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A Franciscan Statement on Global Climate Change

climate-change-1A central insight of the Franciscan tradition is that the created world is a window into the divine that reveals God’s own beauty. For Francis all of creation was a manifestation of the goodness of God. His Canticle of the Creatures reminds us that all that exists – the sun, moon, stars, water, wind, fire and earth – gives praise to God, and that we humans and the rest of creation are dependent on one another and intimately interconnected. Furthermore, the tradition teaches that human beings find their deepest fulfillment and happiness to the extent that they learn to notice, appreciate and imitate this divine goodness and beauty. God’s goodness and beauty is manifested not only in the external, physical beauty of the world around us, but also in the inner beauty of ideals and actions marked by the virtues of compassion, goodness and justice. The Franciscan tradition speaks of human life as a path of beauty – a journey toward personal integrity and a deepening of relationships with other people and all of God’s creation. Along such a path of personal and communal transformation, we encounter challenges. One such challenge is global climate change. Unabated, it can lead to unimaginable suffering and misery for billions of people for centuries to come, and even to a collapse of our planet’s life-support system. However, global climate change also can spur humanity to undergo a profound spiritual and social transformation imbued with the values of solidarity, non-violence and inter-generational justice. Confronted by a crisis of great magnitude, we are called to harness the creative powers of the human heart, mind and soul to help create pathways to a more ecologically sustainable, just and beautiful world desired by God. Our Franciscan tradition offers valuable guidance as we travel this path of conversion.

For Francis and his early companions, this journey of conversion was not just a private affair to be carried out on a purely “spiritual” plane. Rather, the Gospel call to conversion had profound social, economic and even ecological dimensions.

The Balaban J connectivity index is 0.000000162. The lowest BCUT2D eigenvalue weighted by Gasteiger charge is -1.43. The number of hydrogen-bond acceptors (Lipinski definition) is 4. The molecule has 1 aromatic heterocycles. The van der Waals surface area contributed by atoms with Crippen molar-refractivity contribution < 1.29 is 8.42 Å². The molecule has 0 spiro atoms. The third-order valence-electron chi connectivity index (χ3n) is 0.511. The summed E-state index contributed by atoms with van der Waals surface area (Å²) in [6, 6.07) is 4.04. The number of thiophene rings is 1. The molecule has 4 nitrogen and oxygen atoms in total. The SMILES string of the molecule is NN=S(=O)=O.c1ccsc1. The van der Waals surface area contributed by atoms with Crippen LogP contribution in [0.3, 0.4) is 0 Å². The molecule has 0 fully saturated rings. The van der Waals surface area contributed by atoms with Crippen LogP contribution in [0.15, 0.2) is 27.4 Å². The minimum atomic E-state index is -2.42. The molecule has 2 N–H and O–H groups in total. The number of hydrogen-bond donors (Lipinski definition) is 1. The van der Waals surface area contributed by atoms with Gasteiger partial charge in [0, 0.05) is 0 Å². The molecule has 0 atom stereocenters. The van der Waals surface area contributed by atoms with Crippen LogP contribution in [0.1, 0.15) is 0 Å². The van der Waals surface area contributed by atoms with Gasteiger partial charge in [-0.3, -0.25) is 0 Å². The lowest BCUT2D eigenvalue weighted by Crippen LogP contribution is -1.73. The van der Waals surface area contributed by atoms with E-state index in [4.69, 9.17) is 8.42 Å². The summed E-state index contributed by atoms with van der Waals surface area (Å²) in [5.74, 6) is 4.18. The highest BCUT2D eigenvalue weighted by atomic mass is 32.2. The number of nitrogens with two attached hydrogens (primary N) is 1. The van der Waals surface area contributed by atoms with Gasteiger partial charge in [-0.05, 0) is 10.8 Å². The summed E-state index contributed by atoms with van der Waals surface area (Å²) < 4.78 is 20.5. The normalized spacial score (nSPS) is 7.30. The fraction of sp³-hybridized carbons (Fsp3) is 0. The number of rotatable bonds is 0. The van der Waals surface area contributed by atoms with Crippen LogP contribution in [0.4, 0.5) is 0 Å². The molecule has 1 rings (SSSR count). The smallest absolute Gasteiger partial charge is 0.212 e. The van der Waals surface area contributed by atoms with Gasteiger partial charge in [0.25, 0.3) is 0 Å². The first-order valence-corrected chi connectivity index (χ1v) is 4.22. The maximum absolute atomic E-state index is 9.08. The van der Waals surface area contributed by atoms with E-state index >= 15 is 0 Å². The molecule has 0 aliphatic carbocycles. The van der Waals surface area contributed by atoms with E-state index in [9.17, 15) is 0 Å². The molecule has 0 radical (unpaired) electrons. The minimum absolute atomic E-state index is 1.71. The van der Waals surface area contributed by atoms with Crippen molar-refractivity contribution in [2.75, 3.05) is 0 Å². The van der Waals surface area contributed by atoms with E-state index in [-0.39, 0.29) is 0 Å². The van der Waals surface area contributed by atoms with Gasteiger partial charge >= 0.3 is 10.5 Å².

The 13th century society in which Francis lived was characterized by a nascent market economy. It was a time of obsessive pursuit of profit and privilege, and appropriation of land and power by the wealthy few at the exclusion of the destitute many, accompanied by pervasive violence. Unfettered greed, the loosening of the fraternal bonds of communion with society, and a sense of entitlement on the part of the wealthy few became a dominant path toward advancement, security and freedom. Within this context, Francis and his followers set out to call individual people and their contemporary society to conversion. They did so by seeking security, freedom and fulfillment in solidarity with the poor and marginalized, and in communion with God and God’s creation. Francis’ insistence on strict poverty was not ascetical in a narrow sense, but expressive of a fundamental trust in the God of abundance and a manifestation of his radical commitment to live his life in gratitude and in solidarity with the marginalized, and in kinship with all God’s creatures.

climate-change-2As followers of St. Francis of Assisi, we are called to do no less than this in our contemporary context. Embracing the Excluded of Today – a document from the Franciscan Order’s Second International JPIC Congress – puts the challenges this way:

All the Friars and fraternities should awaken to a prophetic sensitivity, which would allow them, not only to recognize the poor and the excluded, but also to identify the processes of impoverishment and exclusion (causes, agents, victims, mechanisms, means, consequences, etc.), because it is only on the basis of this sensitivity that we can make options coherent with our charism.

Given that the poor, future generations, and countless species of plants and animals will bear the brunt of global climate change, it is imperative that we reflect deeply on this reality and speak and act prophetically.

climate-change-3The following reflection provides a Franciscan perspective on global climate change. It will highlight the grave dangers presented by this crisis and point out unique opportunities for a profound transformation of our society. Mandated by the HNP JPIC Plan of Action 2011-2012, this reflection seeks to assist the friars and our lay partners in ministry, especially young adults, in developing a prophetic response to global climate change within the framework of the Franciscan tradition.

In this document, we first will briefly depict the gravity and urgency of global climate change and underscore its impact on the poor and the biodiversity of our planet. Second, we will highlight some of the major factors that hinder efforts to address climate change. Third, we will point to the signs of hope in our church and society. Fourth, we will suggest ways in which Franciscans and Franciscan-hearted people could make a unique contribution in responding to the global climate crisis.

There is overwhelming agreement among the most prestigious scientific bodies in the world that global climate change is real, that it is attributed to human actions, and that the emission of greenhouse gases must be drastically reduced to avert devastating consequences. Given the great urgency and the scale of the problem, the international community cannot afford to delay further action to tackle climate change. Likewise, religious leaders from around the world have sounded the alarm and called attention to the profound moral questions raised by human-induced global climate change.

Read the full position statement by clicking here.